Living conditions at South Sudan camp put country's displaced at risk
Camps like the one in Malakal, South Sudan are supposed to be about giving shelter and safety.
But, according to Jacob Kuehn of the group Doctors Without Borders, or MSF, the conditions here are jeopardizing the health of thousands of people.
The UN's Protection of Civilians Camp in Malakal, near the troubled border with Sudan, is currently home to more than 48,000 people – that's three times the number of people that were seeking shelter there earlier this year.
"Sixteen thousand of them came in August from an area where there was no humanitarian access, not enough food and no security," Kuehn tells As It Happens host Carol Off. "So, for them, the conditions in the camp are not the beginning of their suffering. It's just where they've ended up."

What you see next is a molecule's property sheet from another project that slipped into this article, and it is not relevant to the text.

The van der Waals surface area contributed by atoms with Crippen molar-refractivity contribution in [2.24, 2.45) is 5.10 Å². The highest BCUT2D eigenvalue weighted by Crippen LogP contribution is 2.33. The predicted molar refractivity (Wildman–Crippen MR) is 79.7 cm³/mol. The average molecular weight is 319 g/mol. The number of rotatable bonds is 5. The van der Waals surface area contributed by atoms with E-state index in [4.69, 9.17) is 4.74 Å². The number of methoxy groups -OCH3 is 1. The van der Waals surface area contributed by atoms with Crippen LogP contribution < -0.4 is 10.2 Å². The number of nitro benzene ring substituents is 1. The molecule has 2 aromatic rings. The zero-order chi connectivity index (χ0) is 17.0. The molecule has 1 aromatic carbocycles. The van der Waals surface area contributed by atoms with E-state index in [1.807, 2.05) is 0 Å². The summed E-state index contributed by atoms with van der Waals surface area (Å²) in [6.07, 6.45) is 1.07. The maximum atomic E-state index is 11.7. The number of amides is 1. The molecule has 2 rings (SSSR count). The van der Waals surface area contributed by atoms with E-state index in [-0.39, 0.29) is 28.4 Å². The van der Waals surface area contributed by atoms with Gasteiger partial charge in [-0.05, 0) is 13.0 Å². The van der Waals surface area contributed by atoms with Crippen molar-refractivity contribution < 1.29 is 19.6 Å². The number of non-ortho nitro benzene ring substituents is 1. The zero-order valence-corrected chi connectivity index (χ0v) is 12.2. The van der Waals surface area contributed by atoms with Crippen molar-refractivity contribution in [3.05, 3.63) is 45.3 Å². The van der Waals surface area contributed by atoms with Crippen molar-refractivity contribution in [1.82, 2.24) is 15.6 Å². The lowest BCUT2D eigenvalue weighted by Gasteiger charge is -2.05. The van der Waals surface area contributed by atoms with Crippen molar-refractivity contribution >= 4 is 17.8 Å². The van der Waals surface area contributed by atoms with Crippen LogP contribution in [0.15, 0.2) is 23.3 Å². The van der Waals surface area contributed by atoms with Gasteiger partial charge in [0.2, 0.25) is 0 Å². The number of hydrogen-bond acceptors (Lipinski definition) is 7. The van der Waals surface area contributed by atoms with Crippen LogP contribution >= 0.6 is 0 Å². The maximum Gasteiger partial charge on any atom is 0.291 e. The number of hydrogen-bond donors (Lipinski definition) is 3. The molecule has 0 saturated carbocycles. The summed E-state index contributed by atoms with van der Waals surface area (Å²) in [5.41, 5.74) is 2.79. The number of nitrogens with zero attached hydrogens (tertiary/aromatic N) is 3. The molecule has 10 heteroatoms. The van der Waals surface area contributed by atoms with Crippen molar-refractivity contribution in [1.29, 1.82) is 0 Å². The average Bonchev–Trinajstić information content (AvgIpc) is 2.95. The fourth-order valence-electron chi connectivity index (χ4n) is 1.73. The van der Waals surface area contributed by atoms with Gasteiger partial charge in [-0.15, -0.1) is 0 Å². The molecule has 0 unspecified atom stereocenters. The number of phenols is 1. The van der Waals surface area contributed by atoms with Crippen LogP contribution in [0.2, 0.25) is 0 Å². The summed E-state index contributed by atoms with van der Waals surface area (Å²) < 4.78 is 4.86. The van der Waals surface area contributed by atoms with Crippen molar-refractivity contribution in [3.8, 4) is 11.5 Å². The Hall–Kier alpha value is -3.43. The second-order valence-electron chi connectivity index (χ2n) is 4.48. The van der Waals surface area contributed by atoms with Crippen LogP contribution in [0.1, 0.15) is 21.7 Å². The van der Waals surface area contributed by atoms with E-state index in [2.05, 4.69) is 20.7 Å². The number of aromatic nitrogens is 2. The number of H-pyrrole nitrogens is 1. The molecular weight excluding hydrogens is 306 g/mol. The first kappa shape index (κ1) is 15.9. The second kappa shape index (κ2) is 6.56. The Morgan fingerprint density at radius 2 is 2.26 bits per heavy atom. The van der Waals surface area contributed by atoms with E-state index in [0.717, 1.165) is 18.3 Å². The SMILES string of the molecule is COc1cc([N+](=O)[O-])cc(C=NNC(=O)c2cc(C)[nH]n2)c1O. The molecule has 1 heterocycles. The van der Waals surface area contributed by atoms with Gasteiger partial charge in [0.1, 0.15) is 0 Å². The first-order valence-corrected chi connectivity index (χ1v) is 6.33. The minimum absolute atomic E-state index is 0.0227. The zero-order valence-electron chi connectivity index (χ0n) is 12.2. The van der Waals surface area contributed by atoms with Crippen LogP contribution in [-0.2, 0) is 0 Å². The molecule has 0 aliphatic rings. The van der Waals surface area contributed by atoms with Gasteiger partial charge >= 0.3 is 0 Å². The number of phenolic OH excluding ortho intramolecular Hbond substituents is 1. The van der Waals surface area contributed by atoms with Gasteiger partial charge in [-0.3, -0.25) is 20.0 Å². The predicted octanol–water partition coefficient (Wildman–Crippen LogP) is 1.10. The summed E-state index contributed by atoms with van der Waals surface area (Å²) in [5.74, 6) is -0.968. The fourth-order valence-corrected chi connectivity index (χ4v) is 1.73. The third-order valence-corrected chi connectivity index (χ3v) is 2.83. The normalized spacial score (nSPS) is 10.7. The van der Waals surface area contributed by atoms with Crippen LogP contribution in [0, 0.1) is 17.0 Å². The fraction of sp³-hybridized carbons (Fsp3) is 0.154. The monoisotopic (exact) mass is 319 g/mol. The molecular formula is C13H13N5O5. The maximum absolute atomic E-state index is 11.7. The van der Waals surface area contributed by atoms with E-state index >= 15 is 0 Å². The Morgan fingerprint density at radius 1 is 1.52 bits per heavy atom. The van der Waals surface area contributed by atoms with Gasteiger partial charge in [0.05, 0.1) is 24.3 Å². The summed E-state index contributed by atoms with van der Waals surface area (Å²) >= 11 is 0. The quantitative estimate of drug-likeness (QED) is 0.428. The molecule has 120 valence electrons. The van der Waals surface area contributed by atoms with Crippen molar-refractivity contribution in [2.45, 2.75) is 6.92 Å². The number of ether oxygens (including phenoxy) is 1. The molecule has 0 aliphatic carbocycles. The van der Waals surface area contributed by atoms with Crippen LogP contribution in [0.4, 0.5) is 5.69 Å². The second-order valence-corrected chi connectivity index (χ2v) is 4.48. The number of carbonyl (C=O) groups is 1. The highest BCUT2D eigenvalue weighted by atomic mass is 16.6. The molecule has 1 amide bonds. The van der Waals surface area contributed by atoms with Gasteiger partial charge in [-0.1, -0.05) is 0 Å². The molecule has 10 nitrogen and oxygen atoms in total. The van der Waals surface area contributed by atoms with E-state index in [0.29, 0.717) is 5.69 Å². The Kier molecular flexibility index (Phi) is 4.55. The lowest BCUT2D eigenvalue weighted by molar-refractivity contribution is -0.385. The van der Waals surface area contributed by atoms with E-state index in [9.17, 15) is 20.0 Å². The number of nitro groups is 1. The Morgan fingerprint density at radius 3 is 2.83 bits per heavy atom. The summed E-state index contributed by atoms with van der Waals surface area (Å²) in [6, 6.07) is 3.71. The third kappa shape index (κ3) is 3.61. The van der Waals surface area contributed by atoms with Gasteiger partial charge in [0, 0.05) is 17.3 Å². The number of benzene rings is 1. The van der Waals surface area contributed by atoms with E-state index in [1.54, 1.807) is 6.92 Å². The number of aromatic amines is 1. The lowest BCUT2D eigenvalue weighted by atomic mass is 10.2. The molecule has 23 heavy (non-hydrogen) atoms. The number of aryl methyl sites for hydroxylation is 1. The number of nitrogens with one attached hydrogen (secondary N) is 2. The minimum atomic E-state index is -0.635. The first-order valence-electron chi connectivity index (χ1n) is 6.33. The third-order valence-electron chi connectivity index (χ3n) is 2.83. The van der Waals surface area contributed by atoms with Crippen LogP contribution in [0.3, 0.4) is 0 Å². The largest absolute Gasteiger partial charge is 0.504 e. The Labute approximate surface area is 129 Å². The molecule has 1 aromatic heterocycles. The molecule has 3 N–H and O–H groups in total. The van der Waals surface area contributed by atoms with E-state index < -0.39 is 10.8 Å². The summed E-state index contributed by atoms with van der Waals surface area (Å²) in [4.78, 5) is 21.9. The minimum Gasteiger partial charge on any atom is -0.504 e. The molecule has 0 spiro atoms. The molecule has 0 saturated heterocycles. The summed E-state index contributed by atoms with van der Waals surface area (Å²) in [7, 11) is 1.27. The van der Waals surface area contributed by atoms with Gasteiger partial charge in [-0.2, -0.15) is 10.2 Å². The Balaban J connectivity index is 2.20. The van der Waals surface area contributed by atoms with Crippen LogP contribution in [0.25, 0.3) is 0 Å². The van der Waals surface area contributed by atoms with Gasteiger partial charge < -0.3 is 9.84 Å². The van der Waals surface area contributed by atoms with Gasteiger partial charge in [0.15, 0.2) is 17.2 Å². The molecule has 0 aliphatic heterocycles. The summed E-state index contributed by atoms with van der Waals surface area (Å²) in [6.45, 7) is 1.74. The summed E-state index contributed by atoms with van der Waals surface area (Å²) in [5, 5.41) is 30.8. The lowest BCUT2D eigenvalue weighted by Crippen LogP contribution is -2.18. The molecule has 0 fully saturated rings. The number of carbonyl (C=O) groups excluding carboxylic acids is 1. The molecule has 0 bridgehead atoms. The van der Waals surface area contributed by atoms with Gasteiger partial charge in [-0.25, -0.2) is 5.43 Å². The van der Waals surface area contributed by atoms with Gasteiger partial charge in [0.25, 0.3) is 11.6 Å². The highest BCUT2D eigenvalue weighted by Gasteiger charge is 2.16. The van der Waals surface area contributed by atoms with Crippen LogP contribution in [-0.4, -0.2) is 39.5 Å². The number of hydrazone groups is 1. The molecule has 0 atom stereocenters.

You can't have 48,000 people living in a half-square-kilometre, almost on top of each other, and expect that their not going to get sick.- Jacob Kuehn , MSF
According to Kuehn, the deteriorating living conditions in Malakal are actually jeopardizing the health of its growing number of inhabitants. MSF's 50-bed hospital, which serves the entire camp, has been overflowing in recent weeks. The largest number of patients are children suffering from malaria, pneumonia and malnutrition.
"You can't have 48,000 people living in a half-square-kilometre, almost on top of each other, and expect that their not going to get sick," says Kuehn.
At Malakal, on average, 70 people share one latrine. Children have been regularly seen defecating in the drainage canal. Some people are even defecating in the showers.
Kuehn adds, "There are sort of basic, minimum humanitarian standards that have been set for the minimum sustenance of human life . . . and the conditions in this camp fall woefully below most of them."